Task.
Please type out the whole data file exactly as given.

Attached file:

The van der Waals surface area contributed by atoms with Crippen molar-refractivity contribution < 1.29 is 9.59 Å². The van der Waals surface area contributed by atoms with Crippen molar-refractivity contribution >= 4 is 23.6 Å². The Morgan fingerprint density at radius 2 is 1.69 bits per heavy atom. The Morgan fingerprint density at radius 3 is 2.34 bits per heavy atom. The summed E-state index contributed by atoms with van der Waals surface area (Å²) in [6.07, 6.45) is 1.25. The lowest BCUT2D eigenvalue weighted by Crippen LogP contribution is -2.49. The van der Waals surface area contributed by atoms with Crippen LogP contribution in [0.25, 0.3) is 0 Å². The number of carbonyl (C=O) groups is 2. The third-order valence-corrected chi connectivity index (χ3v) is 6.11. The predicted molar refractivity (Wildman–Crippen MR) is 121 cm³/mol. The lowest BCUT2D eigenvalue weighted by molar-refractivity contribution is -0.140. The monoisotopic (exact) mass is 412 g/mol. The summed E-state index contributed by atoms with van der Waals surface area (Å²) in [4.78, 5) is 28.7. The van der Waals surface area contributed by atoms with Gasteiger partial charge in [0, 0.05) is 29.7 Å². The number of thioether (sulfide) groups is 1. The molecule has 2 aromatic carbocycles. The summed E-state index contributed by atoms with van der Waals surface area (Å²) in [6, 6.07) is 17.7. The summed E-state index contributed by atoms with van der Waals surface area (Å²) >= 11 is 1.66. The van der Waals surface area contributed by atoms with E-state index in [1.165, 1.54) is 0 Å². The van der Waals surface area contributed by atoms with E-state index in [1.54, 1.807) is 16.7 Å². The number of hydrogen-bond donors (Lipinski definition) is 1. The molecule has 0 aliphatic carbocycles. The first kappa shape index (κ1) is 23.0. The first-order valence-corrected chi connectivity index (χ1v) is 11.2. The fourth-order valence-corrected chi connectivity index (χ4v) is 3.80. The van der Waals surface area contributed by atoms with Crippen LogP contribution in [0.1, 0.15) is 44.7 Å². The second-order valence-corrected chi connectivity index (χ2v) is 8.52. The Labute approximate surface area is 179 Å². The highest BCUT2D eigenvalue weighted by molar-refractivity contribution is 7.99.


The van der Waals surface area contributed by atoms with Crippen molar-refractivity contribution < 1.29 is 9.59 Å². The van der Waals surface area contributed by atoms with Crippen molar-refractivity contribution >= 4 is 23.6 Å². The Morgan fingerprint density at radius 2 is 1.69 bits per heavy atom. The Morgan fingerprint density at radius 3 is 2.34 bits per heavy atom. The summed E-state index contributed by atoms with van der Waals surface area (Å²) in [6.07, 6.45) is 1.25. The lowest BCUT2D eigenvalue weighted by Crippen LogP contribution is -2.49. The van der Waals surface area contributed by atoms with Crippen LogP contribution in [0.25, 0.3) is 0 Å². The number of carbonyl (C=O) groups is 2. The third-order valence-corrected chi connectivity index (χ3v) is 6.11. The predicted molar refractivity (Wildman–Crippen MR) is 121 cm³/mol. The lowest BCUT2D eigenvalue weighted by molar-refractivity contribution is -0.140. The monoisotopic (exact) mass is 412 g/mol. The summed E-state index contributed by atoms with van der Waals surface area (Å²) in [4.78, 5) is 28.7. The van der Waals surface area contributed by atoms with Gasteiger partial charge in [0, 0.05) is 29.7 Å². The number of thioether (sulfide) groups is 1. The molecule has 2 aromatic carbocycles. The summed E-state index contributed by atoms with van der Waals surface area (Å²) in [6, 6.07) is 17.7. The summed E-state index contributed by atoms with van der Waals surface area (Å²) >= 11 is 1.66. The van der Waals surface area contributed by atoms with E-state index in [1.165, 1.54) is 0 Å². The van der Waals surface area contributed by atoms with E-state index in [1.54, 1.807) is 16.7 Å². The number of hydrogen-bond donors (Lipinski definition) is 1. The molecule has 0 aliphatic carbocycles. The first kappa shape index (κ1) is 23.0. The first-order valence-corrected chi connectivity index (χ1v) is 11.2. The fourth-order valence-corrected chi connectivity index (χ4v) is 3.80. The van der Waals surface area contributed by atoms with Crippen LogP contribution in [0.1, 0.15) is 44.7 Å². The second-order valence-corrected chi connectivity index (χ2v) is 8.52. The Labute approximate surface area is 179 Å². The highest BCUT2D eigenvalue weighted by molar-refractivity contribution is 7.99.